We are encouraging anyone interested in creating an alternate AR interaction to submit an application for others to experience. See below for more details.
APPLE USERS: The default video source on the Mac is not the built-in camera. To select the right camera you need to right click on the blank area (where the flash should be) and go to Settings in the menu. Select the Camera tab and choose USB camera from the drop down menu.
|Download and print all four postcards:|
Submit your own AR application
In the past year there has been considerable interest in academia and industry regarding Augmented Reality (AR) technologies and applications. Recent advancements in web and mobile technologies have made it possible to deploy AR applications and to enhance their content via social networking technologies such as Facebook, Flickr, and Twitter. The field is still young and there is a need for HCI experts and designers to explore this space and to begin to understand how to create compelling user experiences that utilize AR. Therefore, you are invited to join us in an experiment in social networking and augmented reality. We are leveraging the vast CHI audience and a set of enhanced postcards to provide the community with an opportunity to create AR experiences for a large base of potential users.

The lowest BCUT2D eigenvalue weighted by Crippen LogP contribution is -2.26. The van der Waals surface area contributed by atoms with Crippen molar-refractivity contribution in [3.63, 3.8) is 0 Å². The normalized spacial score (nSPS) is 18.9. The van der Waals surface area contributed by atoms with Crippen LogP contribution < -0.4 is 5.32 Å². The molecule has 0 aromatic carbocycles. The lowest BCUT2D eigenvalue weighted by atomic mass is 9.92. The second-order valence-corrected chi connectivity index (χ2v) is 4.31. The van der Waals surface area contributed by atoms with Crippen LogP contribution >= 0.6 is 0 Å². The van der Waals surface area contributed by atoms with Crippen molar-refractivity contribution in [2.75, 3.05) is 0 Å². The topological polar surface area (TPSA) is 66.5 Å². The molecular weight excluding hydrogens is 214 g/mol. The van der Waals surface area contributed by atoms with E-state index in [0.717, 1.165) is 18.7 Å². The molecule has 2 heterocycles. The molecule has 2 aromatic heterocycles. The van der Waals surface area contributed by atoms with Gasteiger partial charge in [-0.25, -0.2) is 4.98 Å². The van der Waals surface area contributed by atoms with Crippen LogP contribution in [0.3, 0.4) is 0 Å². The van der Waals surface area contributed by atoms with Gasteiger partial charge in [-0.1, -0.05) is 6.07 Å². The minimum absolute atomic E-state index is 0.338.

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The enhanced CHI postcards have a marker (the black square with the pixilated icon inside of it) printed on them that can be used for recognition and tracking. There are initially four unique postcard designs (we may add more as more postcards are printed) which will allow designers to create applications that respond differently to each design or that utilize multiple cards in concert with each other. Any given person might have one or two, but is unlikely to have all of them. Be creative!
The application running above is a simple example of how to use the Flash AR Toolkit (FLARToolkit), was adapted from this tutorial and can serve as a starting point for your own creative endeavors. These markers can also be recognized by the ARToolkit, which runs on a wide variety of platforms (the pattern files are in the source to the example, linked above), so feel free to use other platforms or development environments if you prefer. We will also soon release a version of the ARToolkitPlus that can track these markers efficiently on mobile devices. We have provided example code and some links to other FLARToolkit projects to help inspire you. Whether you are a creator or a consumer of the resulting AR experiences we hope you enjoy this experiment!
Some practical notes about marker tracking. First, the entire marker (including the white space around the black square) must be in view of the camera for the tracking system to recognize it. Having a finger or other object occluding part of the marker will cause the tracking to fail. Low lighting, holding the marker at a very oblique angle, or fast movement of the marker may cause the tracking accuracy to degrade.
For more information on this AR experiment, or to submit your application, contact Blair MacIntyre (email@example.com).